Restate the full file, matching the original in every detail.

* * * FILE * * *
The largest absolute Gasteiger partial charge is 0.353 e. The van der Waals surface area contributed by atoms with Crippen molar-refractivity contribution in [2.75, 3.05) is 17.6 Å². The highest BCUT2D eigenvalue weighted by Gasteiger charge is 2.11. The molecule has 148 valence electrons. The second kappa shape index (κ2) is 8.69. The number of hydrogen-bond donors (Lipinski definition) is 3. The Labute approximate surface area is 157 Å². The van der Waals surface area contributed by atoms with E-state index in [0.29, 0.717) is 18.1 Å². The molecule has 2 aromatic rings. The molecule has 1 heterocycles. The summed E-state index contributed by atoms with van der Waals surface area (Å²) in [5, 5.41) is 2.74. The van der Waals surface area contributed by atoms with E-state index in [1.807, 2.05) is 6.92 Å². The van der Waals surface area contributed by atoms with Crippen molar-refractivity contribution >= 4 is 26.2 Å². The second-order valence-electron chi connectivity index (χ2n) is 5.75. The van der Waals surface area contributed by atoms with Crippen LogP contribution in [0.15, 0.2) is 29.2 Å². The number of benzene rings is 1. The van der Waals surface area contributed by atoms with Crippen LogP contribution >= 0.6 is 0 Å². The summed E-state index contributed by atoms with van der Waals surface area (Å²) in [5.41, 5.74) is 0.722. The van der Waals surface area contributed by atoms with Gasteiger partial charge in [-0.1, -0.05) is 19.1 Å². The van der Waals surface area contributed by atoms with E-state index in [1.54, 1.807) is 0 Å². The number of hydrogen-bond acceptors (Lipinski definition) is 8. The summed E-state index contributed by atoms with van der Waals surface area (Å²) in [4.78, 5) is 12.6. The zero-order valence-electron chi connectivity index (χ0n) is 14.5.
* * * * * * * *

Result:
The largest absolute Gasteiger partial charge is 0.353 e. The van der Waals surface area contributed by atoms with Crippen molar-refractivity contribution in [2.75, 3.05) is 17.6 Å². The highest BCUT2D eigenvalue weighted by Gasteiger charge is 2.11. The molecule has 148 valence electrons. The second kappa shape index (κ2) is 8.69. The number of hydrogen-bond donors (Lipinski definition) is 3. The Labute approximate surface area is 157 Å². The van der Waals surface area contributed by atoms with E-state index in [0.29, 0.717) is 18.1 Å². The molecule has 2 aromatic rings. The molecule has 1 heterocycles. The summed E-state index contributed by atoms with van der Waals surface area (Å²) in [5, 5.41) is 2.74. The van der Waals surface area contributed by atoms with E-state index in [1.807, 2.05) is 6.92 Å². The van der Waals surface area contributed by atoms with Crippen molar-refractivity contribution >= 4 is 26.2 Å². The second-order valence-electron chi connectivity index (χ2n) is 5.75. The van der Waals surface area contributed by atoms with Crippen LogP contribution in [0.15, 0.2) is 29.2 Å². The number of benzene rings is 1. The van der Waals surface area contributed by atoms with Crippen LogP contribution >= 0.6 is 0 Å². The summed E-state index contributed by atoms with van der Waals surface area (Å²) in [5.41, 5.74) is 0.722. The van der Waals surface area contributed by atoms with Gasteiger partial charge in [-0.1, -0.05) is 19.1 Å². The van der Waals surface area contributed by atoms with E-state index in [1.54, 1.807) is 0 Å². The number of hydrogen-bond acceptors (Lipinski definition) is 8. The summed E-state index contributed by atoms with van der Waals surface area (Å²) in [4.78, 5) is 12.6. The zero-order valence-electron chi connectivity index (χ0n) is 14.5.